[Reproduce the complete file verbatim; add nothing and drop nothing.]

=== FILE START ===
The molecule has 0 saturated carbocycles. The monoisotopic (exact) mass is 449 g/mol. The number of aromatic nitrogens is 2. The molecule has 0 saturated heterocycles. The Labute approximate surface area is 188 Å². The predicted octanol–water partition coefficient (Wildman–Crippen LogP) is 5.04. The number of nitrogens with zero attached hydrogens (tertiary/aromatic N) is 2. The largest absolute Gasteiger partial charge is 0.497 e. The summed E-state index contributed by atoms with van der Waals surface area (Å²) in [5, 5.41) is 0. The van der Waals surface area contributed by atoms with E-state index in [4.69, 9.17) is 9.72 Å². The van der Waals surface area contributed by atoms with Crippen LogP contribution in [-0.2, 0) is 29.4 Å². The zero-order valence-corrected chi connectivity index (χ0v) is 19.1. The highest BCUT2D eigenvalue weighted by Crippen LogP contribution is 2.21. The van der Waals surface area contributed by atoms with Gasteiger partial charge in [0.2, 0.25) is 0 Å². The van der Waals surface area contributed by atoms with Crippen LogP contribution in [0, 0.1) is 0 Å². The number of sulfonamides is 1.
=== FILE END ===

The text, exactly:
The molecule has 0 saturated carbocycles. The monoisotopic (exact) mass is 449 g/mol. The number of aromatic nitrogens is 2. The molecule has 0 saturated heterocycles. The Labute approximate surface area is 188 Å². The predicted octanol–water partition coefficient (Wildman–Crippen LogP) is 5.04. The number of nitrogens with zero attached hydrogens (tertiary/aromatic N) is 2. The largest absolute Gasteiger partial charge is 0.497 e. The summed E-state index contributed by atoms with van der Waals surface area (Å²) in [5, 5.41) is 0. The van der Waals surface area contributed by atoms with E-state index in [4.69, 9.17) is 9.72 Å². The van der Waals surface area contributed by atoms with Crippen LogP contribution in [-0.2, 0) is 29.4 Å². The zero-order valence-corrected chi connectivity index (χ0v) is 19.1. The highest BCUT2D eigenvalue weighted by Crippen LogP contribution is 2.21. The van der Waals surface area contributed by atoms with Gasteiger partial charge in [0.2, 0.25) is 0 Å². The van der Waals surface area contributed by atoms with Crippen LogP contribution in [0, 0.1) is 0 Å². The number of sulfonamides is 1.